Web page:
Two forces in play for 2023 hurricane season
Published 7:19 pm Sunday, June 11, 2023
The Atlantic Coast hurricane season officially began June 1 and runs through the end of November. This marks the period of time in which most tropical cyclones form in the Atlantic basin, with an average of 12 named storms forming during the period, six of which are anticipated to develop into hurricanes.
The Weather Company and Colorado State University have issued their outlooks for the 2023 Atlantic hurricane season. This year’s predictions come with a dose of uncertainty, due to some conflicting key factors. Research shows that an El Niño, which occurs when trade winds weaken and warm water is pushed back east, toward the west coast of the Americas, is “increasingly likely,” according The Weather Company. This occurrence tends to lessen the number of named storms. On the flip side, the Atlantic Ocean water is “very warm” in a large number of areas, which has the potential to enhance storms.
In their initial outlook, The Weather Company forecast 15 named storms, seven of which are expected to become hurricanes and three of which are anticipated to reach Category 3 status or stronger. Colorado State University is forecasting 13 named storms, six hurricanes and two major hurricanes.
Predictions summarize the 2023 hurricane season as “near-average,” but researchers from Atmospheric G2 are concerned that two competing factors may battle for control, and one of those factors could take the season for a turn if it dominates.
The past three hurricanes seasons saw cooler than average Pacific equatorial waters, which was indicative of a La Niña. This has since changed, and this patch of water is now warming, shifting to El Niño. The Weather Channel reported that as of mid-April, “a large majority of forecast models suggested an El Niño is likely to develop, possibly as soon as this summer.” NOAA’s Climate Prediction Center forecast a 61% chance that an El Niño will take over by August through October, right in the heart of hurricane season.
Early spring sea-surface temperatures are giving forecasters pause on whether the El Niño will prove to slow storms, as the overall warmth of the Atlantic is close in comparison to spring abnormalities prior to the “prolific” 2020 hurricane season.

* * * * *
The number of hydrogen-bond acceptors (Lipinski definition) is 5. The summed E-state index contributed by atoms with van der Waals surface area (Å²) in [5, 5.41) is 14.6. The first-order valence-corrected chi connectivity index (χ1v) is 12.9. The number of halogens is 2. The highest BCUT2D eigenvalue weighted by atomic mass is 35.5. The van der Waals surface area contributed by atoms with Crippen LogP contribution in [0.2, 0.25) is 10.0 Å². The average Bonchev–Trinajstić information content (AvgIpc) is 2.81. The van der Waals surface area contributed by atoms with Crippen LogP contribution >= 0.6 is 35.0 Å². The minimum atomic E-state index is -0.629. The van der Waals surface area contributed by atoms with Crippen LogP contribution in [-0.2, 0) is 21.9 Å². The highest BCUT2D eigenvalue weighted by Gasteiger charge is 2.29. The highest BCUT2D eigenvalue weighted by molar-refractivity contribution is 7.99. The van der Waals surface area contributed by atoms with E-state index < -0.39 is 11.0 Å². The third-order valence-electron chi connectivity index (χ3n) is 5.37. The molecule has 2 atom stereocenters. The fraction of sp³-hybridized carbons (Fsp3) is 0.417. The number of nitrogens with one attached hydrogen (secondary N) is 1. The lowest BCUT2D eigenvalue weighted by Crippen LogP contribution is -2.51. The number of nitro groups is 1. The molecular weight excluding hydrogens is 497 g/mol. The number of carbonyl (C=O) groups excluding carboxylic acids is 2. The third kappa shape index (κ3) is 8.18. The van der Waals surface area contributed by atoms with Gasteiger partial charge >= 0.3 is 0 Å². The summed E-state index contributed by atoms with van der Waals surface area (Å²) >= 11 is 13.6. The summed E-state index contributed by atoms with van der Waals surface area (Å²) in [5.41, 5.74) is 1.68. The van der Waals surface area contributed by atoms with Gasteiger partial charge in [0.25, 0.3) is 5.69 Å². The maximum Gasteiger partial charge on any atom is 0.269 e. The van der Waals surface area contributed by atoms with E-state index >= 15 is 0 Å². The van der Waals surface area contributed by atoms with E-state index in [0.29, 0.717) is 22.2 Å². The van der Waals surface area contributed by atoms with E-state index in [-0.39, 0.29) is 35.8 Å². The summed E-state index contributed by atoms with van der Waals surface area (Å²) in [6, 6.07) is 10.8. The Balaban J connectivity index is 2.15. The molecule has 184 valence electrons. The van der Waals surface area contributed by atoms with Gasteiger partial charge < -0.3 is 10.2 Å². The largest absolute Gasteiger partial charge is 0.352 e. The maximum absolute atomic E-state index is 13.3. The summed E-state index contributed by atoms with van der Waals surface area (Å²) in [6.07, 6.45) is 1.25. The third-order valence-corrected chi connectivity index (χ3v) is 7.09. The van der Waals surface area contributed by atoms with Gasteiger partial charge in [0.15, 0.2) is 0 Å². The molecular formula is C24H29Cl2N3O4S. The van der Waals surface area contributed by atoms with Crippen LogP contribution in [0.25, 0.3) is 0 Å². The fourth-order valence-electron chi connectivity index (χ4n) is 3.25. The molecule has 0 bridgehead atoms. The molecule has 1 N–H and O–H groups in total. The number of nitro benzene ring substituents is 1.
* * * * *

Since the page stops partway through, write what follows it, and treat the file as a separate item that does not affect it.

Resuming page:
No matter what the season may bring, there are several things you can do now to prepare.
First, know your flood zone. Find out if your home is subject to flooding by determining where your property lies on the flood map. It is important to know if your property is located in a flood zone and what steps you can take to prepare your property and reduce the risk of flood damages. Contact the Dare County Planning Department to determine your flood zone and visit obxfloodmaps.com for more information about flood risks in the local area.
Next, it is important to insure your home, even if your property is not located in a flood zone. Whether you own your home or rent, ensure that your home and belongings are properly insured in the event of flooding or wind/hail damage. Flood policies normally take 30 days to go into effect. For more information on flood insurance, you can visit floodsmart.gov.
Backing up important files and making a plan are crucial in preparing for hurricane season. File your most important documents away digitally and take the time to make digital copies. And before things get hairy, make an evacuation plan with your family. Decide on which route to take, what vehicles you will use and where you will stay. Don’t forget to include your pets in the plan as well!
Another important task to take care of prior to the hurricane season is to create an emergency supply kit. The following items should be included in your emergency supply kit, but don’t forget to take into account your family’s individual needs and unique circumstances so you can create a kit that meets everyone’s needs. An emergency kit should include: water (one gallon per person, per day for at least three days), non-perishable food, hand sanitizer/antibacterial hand wipes, change of clothes, blanket or sleeping bag, personal hygiene items, cell phone and solar battery charger/fully charged power banks, emergency light sources, portable radio and extra batteries, first aid kit and medications, cash and change, infant/pet supplies if needed, and important family documents.
Finally, be in the know by signing up for emergency notifications. Integrated Public Alert & Warning Systems (IPAWS) is the national alerting system, used by federal, state and local government authorities to send Wireless Electronic Alerts (WEA) to mobile devices. IPAWS will send emergency alerts during natural disasters and extreme weather. Types of weather warning sent as a WEA include tornado warnings, flash flood warnings, extreme wind warnings and storm surge warnings. Take it a step further and sign up for OBX Alerts via Dare County Emergency Management. Text “DareEmergencyAlerts” to 77295 today to stay in the “know” in our area.
Dare County Emergency Management – 252-475-5655
Dare Central Communications (Non-Emergency) – 252-473-3444
Tyrrell County Emergency Management – 252-796-1371
Hyde County Emergeny Management – 252-542-0806
Currituck Emergency Management – 252-232-2115
North Carolina: – 511
Virginia – 1-800-367-7623
N.C. Ferry Service – 1-800-293-3779
Dominion/N.C. Power – 1-866-366-4357
Cape Hatteras Electric Cooperative – 1-866-511-9862
Tideland Electric – 1-800-637-1079
Dare County Water Department – 252-475-5990
Spectrum – 833-267-6094
Century Link – 800-788-3600
Outer Banks SPCA – 252-475-5620
U.S. Coast Guard (Sector N.C.) – 910-343-3880
N.C. Highway Patrol – 1-800-441-6127
Cape Hatteras National Seashore – 252-473-2111
N.C. Emergency Management – State EOC – 1-800-858-0368